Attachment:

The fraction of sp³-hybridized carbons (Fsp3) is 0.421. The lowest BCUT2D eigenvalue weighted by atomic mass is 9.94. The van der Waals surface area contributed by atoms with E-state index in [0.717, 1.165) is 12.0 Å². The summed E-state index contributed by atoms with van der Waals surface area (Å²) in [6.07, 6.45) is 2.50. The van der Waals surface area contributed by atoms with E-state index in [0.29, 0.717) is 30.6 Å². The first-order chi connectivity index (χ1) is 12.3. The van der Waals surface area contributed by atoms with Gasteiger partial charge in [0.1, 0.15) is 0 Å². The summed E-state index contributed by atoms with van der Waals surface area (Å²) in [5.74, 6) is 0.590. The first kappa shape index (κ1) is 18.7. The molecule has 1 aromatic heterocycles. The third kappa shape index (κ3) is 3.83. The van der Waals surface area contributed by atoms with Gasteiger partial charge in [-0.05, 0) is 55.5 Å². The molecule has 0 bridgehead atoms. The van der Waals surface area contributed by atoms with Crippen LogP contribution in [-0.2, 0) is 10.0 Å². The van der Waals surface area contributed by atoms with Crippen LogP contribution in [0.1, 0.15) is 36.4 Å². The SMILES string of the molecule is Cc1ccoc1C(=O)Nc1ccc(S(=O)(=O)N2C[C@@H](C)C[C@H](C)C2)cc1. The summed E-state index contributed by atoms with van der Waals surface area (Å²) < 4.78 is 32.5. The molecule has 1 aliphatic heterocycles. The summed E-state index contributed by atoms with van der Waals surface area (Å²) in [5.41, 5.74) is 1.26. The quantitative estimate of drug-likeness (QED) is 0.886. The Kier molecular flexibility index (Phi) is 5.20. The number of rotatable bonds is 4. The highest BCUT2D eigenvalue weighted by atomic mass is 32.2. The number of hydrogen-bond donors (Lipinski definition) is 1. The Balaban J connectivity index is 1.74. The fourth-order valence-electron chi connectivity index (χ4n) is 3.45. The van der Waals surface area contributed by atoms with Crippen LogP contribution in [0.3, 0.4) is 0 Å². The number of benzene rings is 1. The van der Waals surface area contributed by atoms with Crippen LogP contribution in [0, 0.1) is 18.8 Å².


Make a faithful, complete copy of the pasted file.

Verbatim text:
The fraction of sp³-hybridized carbons (Fsp3) is 0.421. The lowest BCUT2D eigenvalue weighted by atomic mass is 9.94. The van der Waals surface area contributed by atoms with E-state index in [0.717, 1.165) is 12.0 Å². The summed E-state index contributed by atoms with van der Waals surface area (Å²) in [6.07, 6.45) is 2.50. The van der Waals surface area contributed by atoms with E-state index in [0.29, 0.717) is 30.6 Å². The first-order chi connectivity index (χ1) is 12.3. The van der Waals surface area contributed by atoms with Gasteiger partial charge in [0.1, 0.15) is 0 Å². The summed E-state index contributed by atoms with van der Waals surface area (Å²) in [5.74, 6) is 0.590. The first kappa shape index (κ1) is 18.7. The molecule has 1 aromatic heterocycles. The third kappa shape index (κ3) is 3.83. The van der Waals surface area contributed by atoms with Gasteiger partial charge in [-0.05, 0) is 55.5 Å². The molecule has 0 bridgehead atoms. The van der Waals surface area contributed by atoms with Crippen LogP contribution in [-0.2, 0) is 10.0 Å². The van der Waals surface area contributed by atoms with Crippen LogP contribution in [0.1, 0.15) is 36.4 Å². The SMILES string of the molecule is Cc1ccoc1C(=O)Nc1ccc(S(=O)(=O)N2C[C@@H](C)C[C@H](C)C2)cc1. The summed E-state index contributed by atoms with van der Waals surface area (Å²) < 4.78 is 32.5. The molecule has 1 aliphatic heterocycles. The summed E-state index contributed by atoms with van der Waals surface area (Å²) in [5.41, 5.74) is 1.26. The quantitative estimate of drug-likeness (QED) is 0.886. The Kier molecular flexibility index (Phi) is 5.20. The number of rotatable bonds is 4. The highest BCUT2D eigenvalue weighted by atomic mass is 32.2. The number of hydrogen-bond donors (Lipinski definition) is 1. The Balaban J connectivity index is 1.74. The fourth-order valence-electron chi connectivity index (χ4n) is 3.45. The van der Waals surface area contributed by atoms with Crippen LogP contribution in [0.3, 0.4) is 0 Å². The number of benzene rings is 1. The van der Waals surface area contributed by atoms with Crippen LogP contribution in [0, 0.1) is 18.8 Å².